# Sunday, August 31, 2008

I'm off to Mt. Everest. Keep track of my trek here.

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posted on Sunday, August 31, 2008 12:06:32 PM (Eastern Daylight Time, UTC-04:00)  #    Comments [0] Trackback
# Sunday, August 24, 2008

Yesterday was circled on my calendar for many weeks, the date of Saturday August 23rd, 2008 would be the last time I ever step foot on my most sacred and hallowed ground: Shea Stadium. With my upcoming trip to Mt. Everest taking taking me away for all of September and the playoffs no guarantee (and my crazy travel schedule to Europe in October for work), this would be my last visit to Shea Stadium in my life. I estimate that I have been to Shea almost 1,000 times, my estimates:

1977-1981: (year of the strike): Approximately 5 games a year (including Jets games): 25 visits

1982-1987: (a boy's prime baseball years, I was 10-15 and lived 2.5 miles away from Shea): Approximately 25 games a year: 150 visits

1988-1994: Employee of New York Mets/Harry M. Stevens as a Stadium Vendor: Approximately 80 events a year (games, employee parties, religious ceremonies, concerts, playoffs): 560 visits

1995: No Visits (Boycotting the strike of 1994)

1996-2008: Average of 6 games a year: 78 visits

Ok that is approximately 813 times. But when I was a kid Shea would open up to the public in the winter and you could go sleigh riding and cross country skiing for free. I would often go with my dad or best friend Billy. As an adult I would also run the NY Road Runners "Run to Home Plate" (with the Tank) 5K run. So Let's say 850. I round up, 1,000 sounds better.

My Grandfather took me to my first Mets game on Memorial Day, 1977-May 30th for a double header against the Montreal Expos. The Mets lost both games (game 2 box score). My dad took me to my first Jets game at Shea Nov 23rd, 1980, a 31-28 OT win over the Houston Oilers. (And we sat next to a bunch of Oilers fans and they bought me a Jets hat to shut me up! I was always loud and annoying.)

Yesterday got off to a bad start. Kathleen had no idea where our tickets were! We had to go on StubHub and get tickets last minute. We got to Shea on time only to find out that a water bottle leaked in Kathleen's pocketbook and killed her iPod and such. Not a good omen. I felt a loss in my bones, I have witnessed far more losses (mostly from 1977-1983) than wins as a fan in the early years. (Come on my first visit was a double header loss!)

The Mets lost 8-3 last night. It was an ok game, the game was fast paced and the Mets did not give up, making it interesting in the bottom of the 8th inning. I kept telling stories of vending, going to games in 1986, what sections I worked during the Rolling Stones concerts.

Shea holds many memories for me like watching the Jets with my Dad and watching the Mets with my late Grandfather. It was also the venue of my first job, a job that made me rebel against "normal" jobs and lead to a life of enterpreunship. I witnessed some amazing playoff games in 1986, 1988, 1999, 2000, and 2006. Even saw some great Jet games (some great come from behind games with Richard Todd!). I always go between Game 6 and the 1980 US Hockey game vs USSR as the best sporting event of my life.Game 6 is forever part of my life and Endy's catch in 2006 (the other (bad) Game 6) is something I will tell my grandchildren about.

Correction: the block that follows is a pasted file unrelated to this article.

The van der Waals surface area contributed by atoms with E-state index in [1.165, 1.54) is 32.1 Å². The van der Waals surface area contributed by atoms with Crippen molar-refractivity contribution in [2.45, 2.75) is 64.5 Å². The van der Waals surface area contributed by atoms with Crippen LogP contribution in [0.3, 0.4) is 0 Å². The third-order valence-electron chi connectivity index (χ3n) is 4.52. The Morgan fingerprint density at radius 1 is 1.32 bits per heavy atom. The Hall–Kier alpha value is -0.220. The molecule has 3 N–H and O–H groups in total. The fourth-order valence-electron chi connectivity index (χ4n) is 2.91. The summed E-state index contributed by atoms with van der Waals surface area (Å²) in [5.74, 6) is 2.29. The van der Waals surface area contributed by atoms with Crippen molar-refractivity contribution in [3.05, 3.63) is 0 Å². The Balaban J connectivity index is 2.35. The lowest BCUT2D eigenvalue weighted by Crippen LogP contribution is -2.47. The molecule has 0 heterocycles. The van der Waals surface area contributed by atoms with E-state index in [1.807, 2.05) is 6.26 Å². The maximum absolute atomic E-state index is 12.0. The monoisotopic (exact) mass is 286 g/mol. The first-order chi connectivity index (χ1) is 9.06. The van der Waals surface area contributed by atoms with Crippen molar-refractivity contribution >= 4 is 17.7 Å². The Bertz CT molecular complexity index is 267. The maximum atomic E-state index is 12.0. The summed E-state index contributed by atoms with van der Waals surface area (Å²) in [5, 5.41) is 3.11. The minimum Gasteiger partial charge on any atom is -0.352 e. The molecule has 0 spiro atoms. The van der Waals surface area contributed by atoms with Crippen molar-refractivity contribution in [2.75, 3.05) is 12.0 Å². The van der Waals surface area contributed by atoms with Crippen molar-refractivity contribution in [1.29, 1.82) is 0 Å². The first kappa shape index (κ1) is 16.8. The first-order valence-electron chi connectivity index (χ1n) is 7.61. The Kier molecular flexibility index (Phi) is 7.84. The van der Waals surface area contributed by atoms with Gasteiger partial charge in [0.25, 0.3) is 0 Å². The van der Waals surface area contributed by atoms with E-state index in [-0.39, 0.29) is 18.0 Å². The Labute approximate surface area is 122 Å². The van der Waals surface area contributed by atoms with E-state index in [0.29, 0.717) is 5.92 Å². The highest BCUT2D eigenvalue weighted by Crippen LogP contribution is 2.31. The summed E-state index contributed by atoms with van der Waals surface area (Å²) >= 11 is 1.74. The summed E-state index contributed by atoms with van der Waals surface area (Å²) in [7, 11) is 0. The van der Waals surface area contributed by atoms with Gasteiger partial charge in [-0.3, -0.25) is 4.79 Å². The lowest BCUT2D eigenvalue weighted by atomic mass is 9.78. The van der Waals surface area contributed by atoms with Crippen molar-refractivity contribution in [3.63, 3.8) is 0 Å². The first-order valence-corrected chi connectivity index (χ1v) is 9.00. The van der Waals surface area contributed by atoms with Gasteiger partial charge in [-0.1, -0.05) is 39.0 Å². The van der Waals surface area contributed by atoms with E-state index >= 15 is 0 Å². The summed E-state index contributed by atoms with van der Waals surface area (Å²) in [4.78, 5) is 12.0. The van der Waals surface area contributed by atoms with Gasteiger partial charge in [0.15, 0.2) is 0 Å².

As a lifelong Mets fan, I have wanted to tear the place down since about 1992, once the new stadiums started going up. I got my dream a few years ago with the agreement to build CitiField.The new place looks great, it will make a great home for the Mets. I can't wait to go to a few games there.

At 9:54 pm, I looked at my cell phone for the time, paused, and then walked over the threshold at Gate C, exiting the stadium for my very last time. Kathleen just rolled her eyes, but a huge chapter of my life just closed.

So long and thanks for the memories. We'll miss you William A. Shea Municipal Stadium.

Posted by Steve (with a tear in my eye) in New York

posted on Sunday, August 24, 2008 1:57:36 PM (Eastern Daylight Time, UTC-04:00)  #    Comments [2] Trackback
# Wednesday, August 20, 2008

I am on .NET Rocks this week with Danny Simmons where I talk about the Entity Framework and the EF Council.

Apparently Frans Bouma thinks I am a wise man. Thanks Frans, but I prefer the term software architecture luminary or better yet a database weenie.

posted on Wednesday, August 20, 2008 7:14:06 PM (Eastern Daylight Time, UTC-04:00)  #    Comments [2] Trackback
# Tuesday, August 19, 2008

Thursday, August 21, 2008
All About the ASP.NET MVC Framework

Subject: 
You must register at https://www.clicktoattend.com/invitation.aspx?code=129953 in order to be admitted to the building and attend.
When it comes to design patterns, the MVC is the granddaddy of them all. First described in the late 70s, the MVC pattern remains very popular in the world of web applications today. In October 2007, Microsoft’s Scott Guthrie announced a new Model View Controller (MVC) Framework for ASP.NET. Ever since then, posts about it have spread about it like wildfire through the .NET blogosphere. There's usually at least 2-3 MVC stories a day that show up on DotNetKicks. At several tech conferences and community events around the country, MVC sessions have been standing room only. Just what is the MVC Framework, and why are developers so excited about it?
Come and join us this month as Peter Laudati, Developer Evangelist from Microsoft, breaks the MVC framework down for you. Peter will give us a quick tour of the framework, then peel back the layers and dive deeper into how it works. As part of that, he’ll spend time discussing the design and development practices that lead to the creation of the MVC framework. ASP.NET MVC provides a framework that enables you to easily implement the model-view-controller (MVC) pattern for Web applications. This pattern lets you separate applications into loosely coupled, pluggable components for application des